Thursday, April 12, 2018

On Body and Soul (Teströl és lélekröl): Reviews from the 2017 Curaçao Film Festival #ciffr

On Body and Soul (Teströl és lélekröl), Ildikó Enyedi, Hungary, 2017
Closing Film (Sun Apr 9, 2017, 22:00)

I was a little wary of this one; the description mentions "a slaughterhouse in Budapest is the setting of a strangely beautiful love story", and—well, watching animals die, let alone in a systematized, 'commercially viable' way is low on my list of things I find entertaining. But the festival people were pretty convincing, and we ended up getting tickets.

Yes, the slaughterhouse isn't toned down or disguised, and a good portion of it plays a key part in the development of the story. And since the film is in Hungarian, it wasn't like I could look away during those gory scenes; I tried to read the subtitles as fast as possible, to train my eyes to focus only on the subs and ignore the images (it's more difficult than you might think; the eye wants to follow movement, make sense of the colors and shapes), but there were some spots, maybe one or two, when I did look away completely, and subs be damned.

But it was worth it.

Monday, April 9, 2018

Arábia: Reviews from the 2017 Curaçao Film Festival #ciffr

Arábia (Araby), João Dumans & Affonso Uchoa, 2017 (Uruguay)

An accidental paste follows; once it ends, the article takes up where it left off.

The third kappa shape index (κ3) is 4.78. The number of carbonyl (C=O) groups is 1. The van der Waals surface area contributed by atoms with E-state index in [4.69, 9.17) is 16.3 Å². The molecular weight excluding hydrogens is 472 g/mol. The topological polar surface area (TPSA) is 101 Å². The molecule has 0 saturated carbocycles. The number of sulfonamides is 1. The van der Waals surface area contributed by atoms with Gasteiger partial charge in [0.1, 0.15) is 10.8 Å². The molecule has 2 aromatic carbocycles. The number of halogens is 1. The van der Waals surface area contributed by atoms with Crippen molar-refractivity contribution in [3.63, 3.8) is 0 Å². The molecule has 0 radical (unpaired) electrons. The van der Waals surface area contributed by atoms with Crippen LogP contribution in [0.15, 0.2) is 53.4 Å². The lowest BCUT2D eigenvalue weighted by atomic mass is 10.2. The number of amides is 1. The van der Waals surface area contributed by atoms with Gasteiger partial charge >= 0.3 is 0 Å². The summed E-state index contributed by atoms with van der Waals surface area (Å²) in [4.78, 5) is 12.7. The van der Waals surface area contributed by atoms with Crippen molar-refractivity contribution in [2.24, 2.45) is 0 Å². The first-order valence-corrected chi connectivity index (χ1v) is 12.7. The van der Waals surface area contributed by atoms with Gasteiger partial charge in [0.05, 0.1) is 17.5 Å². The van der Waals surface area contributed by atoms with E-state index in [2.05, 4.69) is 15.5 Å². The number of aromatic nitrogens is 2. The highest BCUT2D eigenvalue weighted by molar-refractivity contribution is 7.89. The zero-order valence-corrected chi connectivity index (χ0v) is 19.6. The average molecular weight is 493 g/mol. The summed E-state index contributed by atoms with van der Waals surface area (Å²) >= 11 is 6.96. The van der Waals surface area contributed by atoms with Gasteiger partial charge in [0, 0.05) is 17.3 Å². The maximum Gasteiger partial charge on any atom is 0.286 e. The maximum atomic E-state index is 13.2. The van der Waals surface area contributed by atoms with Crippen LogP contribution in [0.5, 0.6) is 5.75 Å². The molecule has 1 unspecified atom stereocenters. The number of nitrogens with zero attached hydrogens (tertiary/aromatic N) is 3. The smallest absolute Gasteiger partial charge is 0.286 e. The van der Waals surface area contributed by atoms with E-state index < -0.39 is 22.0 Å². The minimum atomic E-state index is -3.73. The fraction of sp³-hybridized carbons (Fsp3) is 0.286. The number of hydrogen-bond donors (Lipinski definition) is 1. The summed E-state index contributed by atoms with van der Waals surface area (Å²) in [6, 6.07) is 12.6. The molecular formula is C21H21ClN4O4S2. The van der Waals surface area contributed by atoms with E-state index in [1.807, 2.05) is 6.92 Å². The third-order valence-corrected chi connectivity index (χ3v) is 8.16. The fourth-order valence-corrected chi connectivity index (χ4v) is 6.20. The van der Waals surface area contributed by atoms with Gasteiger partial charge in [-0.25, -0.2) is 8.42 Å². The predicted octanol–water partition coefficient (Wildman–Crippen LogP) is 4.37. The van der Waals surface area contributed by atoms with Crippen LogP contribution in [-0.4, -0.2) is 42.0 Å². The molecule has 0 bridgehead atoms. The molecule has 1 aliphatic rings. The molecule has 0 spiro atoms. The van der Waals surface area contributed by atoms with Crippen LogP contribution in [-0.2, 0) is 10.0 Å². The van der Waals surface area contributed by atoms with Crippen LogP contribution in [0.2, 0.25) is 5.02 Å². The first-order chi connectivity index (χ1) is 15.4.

Sunday, April 9th, 2017, 18:15

A story within a story, both of them riveting, this film is a journey of loss and nostalgia, of social injustice—but also, most poignantly, of hope and joy and the beauty of a simple life. It's a hard film with a soft heart; a story of love and poverty, of hope and its clash with reality.

Tuesday, April 3, 2018

Donkeyote: Reviews from the 2017 Curaçao Film Festival #ciffr

Sunday, April 9th, 2017, 14:15

To this day I'm still not sure whether it was a documentary or fiction, or a mix of both. It's catalogued as a documentary, but it feels like fiction. Something magical-realist here. A quirky film, certainly—but endearingly, maybe even wisely, so. And how could it not be? The wordplay in the title isn't just a tongue-in-cheek throwback to the Cervantes classic; this film is a subtle tribute to the Dreamer, a modern reminder, perhaps even a revival, of the Quijote and its magic: the mask of satire that slips and reveals nostalgia underneath, the whistle-in-the-dark laughter at the expense of old age, the self-deprecating dig at our own idealism—and the sudden spark of hope that maybe the impossible dream really isn't all that impossible.

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